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  1. Well said Pamela. I have been guilty of this myself in the past, but now my goal is to have compassion and educate. No one needs more anger and vitriol put out into the universe.

  2. I think you are 100% correct. Having only been plugged into this online community for roughly a year, I’ve been surprised at the passion I find, but also the criticality that sometimes, well frequently oozes out over certain hot topics (training methods, rescue methods, etc.). We would all be well-served to adopt our dogs live and let live philosophy.

  3. I think people in general need to make allowances for other people. Everyone can be so judgmental, and it wold be better to just pick up the poop and move on.

  4. I think you’re right. We animal advocates are very compassionate, and we’d do anything for a pet in need. But all too often, we think WE’RE right and everyone else is wrong, and we don’t hesitate to say so. I think we’d do well to realize that in many instances, there’s not one singular right way to do something – there are many ways to get a job done, and just because your way is different from mine, that doesn’t mean yours is wrong.

    Great post! Thanks for sharing!

  5. I love your post and everyone’s response so far. I think most of the dog bloggers I follow try to give allowances. It is forums, FB, G+, and other group interaction sites where I see the most negativity and verbal attacks.

    I can’t wait to see that video of Honey and Ginny playing. That photo of them at the top of your post is absolutely adorable!

  6. I know I don’t make enough allowances for people, although I have been trying to be more conscious of it. For example, I used to be very judgmental of other peoples’ dog training methods and the like, but I’ve come to realize, as long as they are not abusing their dogs, there are much more important things to speak out for when it comes to do welfare…

    Although I personally won’t use them on my dogs, a collar correction or ear pinch on a dog that is otherwise loved and cared for is NOTHING compared to how some dogs are treated, ones that are living chained in yards or rarely getting fed, or living in a puppy mill, pumping out puppies….

    Okay, I guess I’m still judgmental – LOL! – but I’m trying to choose my battles more wisely.

  7. Margaret T says:

    When I assessed a dog in a home for people who were giving her up because they could no longer afford their beloved girl–they had lost their house, and life was very tough for them right then, and the dog needed some expensive dental work–I know she had encountered people who had judged her by the way she kept apologizing and assuring me that the dog was good, that wasn’t the reason they were giving her up. I told her I was not there to judge her, that I knew she was trying to do what was best for the dog, and she nearly cried. That woman will look at our rescue in a much more positive way than she would have if I had given her the “I would NEVER give my dog up” attitude. I’m old enough to know that we should never say never.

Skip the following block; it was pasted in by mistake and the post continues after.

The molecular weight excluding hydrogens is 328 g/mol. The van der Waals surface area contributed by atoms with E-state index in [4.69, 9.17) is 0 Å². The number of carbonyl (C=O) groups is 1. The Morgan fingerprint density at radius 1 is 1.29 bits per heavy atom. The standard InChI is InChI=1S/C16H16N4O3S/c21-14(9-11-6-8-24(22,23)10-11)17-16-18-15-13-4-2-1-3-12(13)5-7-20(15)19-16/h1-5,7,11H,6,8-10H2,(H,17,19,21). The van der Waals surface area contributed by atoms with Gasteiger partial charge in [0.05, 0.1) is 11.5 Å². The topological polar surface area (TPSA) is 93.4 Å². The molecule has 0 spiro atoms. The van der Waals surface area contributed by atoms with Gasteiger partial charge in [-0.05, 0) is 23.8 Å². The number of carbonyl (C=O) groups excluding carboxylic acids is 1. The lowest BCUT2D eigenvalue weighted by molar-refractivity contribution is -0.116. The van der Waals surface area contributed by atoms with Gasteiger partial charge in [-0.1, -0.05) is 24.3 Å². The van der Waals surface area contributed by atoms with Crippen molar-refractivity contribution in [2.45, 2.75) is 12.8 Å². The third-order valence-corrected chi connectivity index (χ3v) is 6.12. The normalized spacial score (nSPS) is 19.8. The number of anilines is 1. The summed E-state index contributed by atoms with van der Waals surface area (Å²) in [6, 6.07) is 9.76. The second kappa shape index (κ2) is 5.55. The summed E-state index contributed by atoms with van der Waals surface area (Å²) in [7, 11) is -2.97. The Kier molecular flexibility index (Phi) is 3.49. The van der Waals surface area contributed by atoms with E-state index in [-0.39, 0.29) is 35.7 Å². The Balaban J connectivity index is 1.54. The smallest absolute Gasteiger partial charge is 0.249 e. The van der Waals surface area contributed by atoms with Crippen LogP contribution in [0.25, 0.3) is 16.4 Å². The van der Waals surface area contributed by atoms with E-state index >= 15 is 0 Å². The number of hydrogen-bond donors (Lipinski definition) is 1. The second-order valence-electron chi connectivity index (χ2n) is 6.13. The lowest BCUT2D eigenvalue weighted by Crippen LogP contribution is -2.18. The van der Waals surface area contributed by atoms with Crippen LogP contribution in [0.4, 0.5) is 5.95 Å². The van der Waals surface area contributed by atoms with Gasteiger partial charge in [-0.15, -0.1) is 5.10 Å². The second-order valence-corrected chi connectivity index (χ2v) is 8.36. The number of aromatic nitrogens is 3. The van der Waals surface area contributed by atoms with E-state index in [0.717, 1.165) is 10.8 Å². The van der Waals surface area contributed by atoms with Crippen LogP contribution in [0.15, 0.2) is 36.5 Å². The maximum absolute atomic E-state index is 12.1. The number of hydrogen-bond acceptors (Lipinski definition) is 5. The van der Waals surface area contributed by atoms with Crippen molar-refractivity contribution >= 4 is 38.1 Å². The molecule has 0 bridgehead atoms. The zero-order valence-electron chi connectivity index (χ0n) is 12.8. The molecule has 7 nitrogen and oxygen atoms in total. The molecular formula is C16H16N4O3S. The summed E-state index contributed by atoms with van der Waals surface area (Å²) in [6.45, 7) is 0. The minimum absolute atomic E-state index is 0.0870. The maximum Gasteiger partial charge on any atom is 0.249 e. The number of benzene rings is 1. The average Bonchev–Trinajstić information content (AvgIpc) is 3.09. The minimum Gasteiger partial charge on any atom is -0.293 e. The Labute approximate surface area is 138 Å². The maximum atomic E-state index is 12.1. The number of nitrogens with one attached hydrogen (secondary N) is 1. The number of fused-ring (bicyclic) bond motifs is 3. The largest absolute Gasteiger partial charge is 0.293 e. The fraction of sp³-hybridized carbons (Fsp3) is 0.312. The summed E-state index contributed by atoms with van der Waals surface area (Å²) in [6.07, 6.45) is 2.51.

And I have never been able to figure out how someone who believes in positive reinforcement can be so negative to human beings and expect anything good to come of it.
    Not that I’m perfect in that respect. To the woman who claimed she knew how to take care of dogs, but hadn’t taken her golden retriever with such bad allergies that he was nearly bald to the vet for three years, who expected her teen-aged son to take the dog out in public for walks, I’d have cheerfully given my thoughts, except I needed to get the dog out of there, and that was more important.

  8. I definitely make more allowances for BJ. Let’s face it, he may be my four legged child, but he’s still a pup.

  9. Great post. I certainly don’t understand why some people do what they do with their pets but then again, I feel like it isn’t any of my business unless they are abusing their pet. We are all different and have different beliefs but that doesn’t make it okay for me to criticize somebody because they do things differently than me! With that being said, I hope you have a happy New Year!

  10. Hmmm…I would be interested to see the video of Honey and Ginny playing. Gretel “boops” Chester on the shoulder (or perhaps the side of the head….I can’t tell) when she wants to play. I have never seen this behavior before so I worry sometimes that she is being a bully…not merely playing.

  11. Very true.